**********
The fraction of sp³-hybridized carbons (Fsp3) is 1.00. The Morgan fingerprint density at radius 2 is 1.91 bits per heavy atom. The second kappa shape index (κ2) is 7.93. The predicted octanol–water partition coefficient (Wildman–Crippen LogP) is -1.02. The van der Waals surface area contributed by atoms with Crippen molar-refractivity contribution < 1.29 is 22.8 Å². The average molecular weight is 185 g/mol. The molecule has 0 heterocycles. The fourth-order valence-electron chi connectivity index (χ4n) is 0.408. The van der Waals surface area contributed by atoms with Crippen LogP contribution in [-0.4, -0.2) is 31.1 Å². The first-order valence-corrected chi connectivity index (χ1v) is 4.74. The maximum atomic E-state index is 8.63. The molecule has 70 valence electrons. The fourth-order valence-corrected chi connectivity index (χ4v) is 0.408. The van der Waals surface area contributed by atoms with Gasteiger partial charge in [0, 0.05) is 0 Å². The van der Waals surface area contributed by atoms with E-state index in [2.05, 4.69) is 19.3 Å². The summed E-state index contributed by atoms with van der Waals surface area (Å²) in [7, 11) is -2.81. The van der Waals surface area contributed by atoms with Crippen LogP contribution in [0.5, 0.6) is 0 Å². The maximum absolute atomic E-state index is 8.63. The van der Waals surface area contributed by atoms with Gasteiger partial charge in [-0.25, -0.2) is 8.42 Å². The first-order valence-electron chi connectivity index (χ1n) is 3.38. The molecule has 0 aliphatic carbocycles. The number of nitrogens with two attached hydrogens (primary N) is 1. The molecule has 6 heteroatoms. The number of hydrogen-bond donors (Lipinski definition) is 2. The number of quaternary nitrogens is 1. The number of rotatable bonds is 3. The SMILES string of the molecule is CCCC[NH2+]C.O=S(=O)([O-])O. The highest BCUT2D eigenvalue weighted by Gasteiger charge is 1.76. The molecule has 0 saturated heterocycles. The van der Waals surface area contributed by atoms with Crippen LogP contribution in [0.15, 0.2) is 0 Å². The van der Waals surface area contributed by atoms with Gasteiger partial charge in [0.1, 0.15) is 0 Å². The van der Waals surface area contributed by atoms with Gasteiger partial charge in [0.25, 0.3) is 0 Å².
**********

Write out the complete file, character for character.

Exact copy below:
The fraction of sp³-hybridized carbons (Fsp3) is 1.00. The Morgan fingerprint density at radius 2 is 1.91 bits per heavy atom. The second kappa shape index (κ2) is 7.93. The predicted octanol–water partition coefficient (Wildman–Crippen LogP) is -1.02. The van der Waals surface area contributed by atoms with Crippen molar-refractivity contribution < 1.29 is 22.8 Å². The average molecular weight is 185 g/mol. The molecule has 0 heterocycles. The fourth-order valence-electron chi connectivity index (χ4n) is 0.408. The van der Waals surface area contributed by atoms with Crippen LogP contribution in [-0.4, -0.2) is 31.1 Å². The first-order valence-corrected chi connectivity index (χ1v) is 4.74. The maximum atomic E-state index is 8.63. The molecule has 70 valence electrons. The fourth-order valence-corrected chi connectivity index (χ4v) is 0.408. The van der Waals surface area contributed by atoms with Gasteiger partial charge in [0, 0.05) is 0 Å². The van der Waals surface area contributed by atoms with E-state index in [2.05, 4.69) is 19.3 Å². The summed E-state index contributed by atoms with van der Waals surface area (Å²) in [7, 11) is -2.81. The van der Waals surface area contributed by atoms with Crippen LogP contribution in [0.5, 0.6) is 0 Å². The maximum absolute atomic E-state index is 8.63. The van der Waals surface area contributed by atoms with Gasteiger partial charge in [-0.25, -0.2) is 8.42 Å². The first-order valence-electron chi connectivity index (χ1n) is 3.38. The molecule has 0 aliphatic carbocycles. The number of nitrogens with two attached hydrogens (primary N) is 1. The molecule has 6 heteroatoms. The number of hydrogen-bond donors (Lipinski definition) is 2. The number of quaternary nitrogens is 1. The number of rotatable bonds is 3. The SMILES string of the molecule is CCCC[NH2+]C.O=S(=O)([O-])O. The highest BCUT2D eigenvalue weighted by Gasteiger charge is 1.76. The molecule has 0 saturated heterocycles. The van der Waals surface area contributed by atoms with Crippen LogP contribution in [0.15, 0.2) is 0 Å². The van der Waals surface area contributed by atoms with Gasteiger partial charge in [0.1, 0.15) is 0 Å². The van der Waals surface area contributed by atoms with Gasteiger partial charge in [0.25, 0.3) is 0 Å².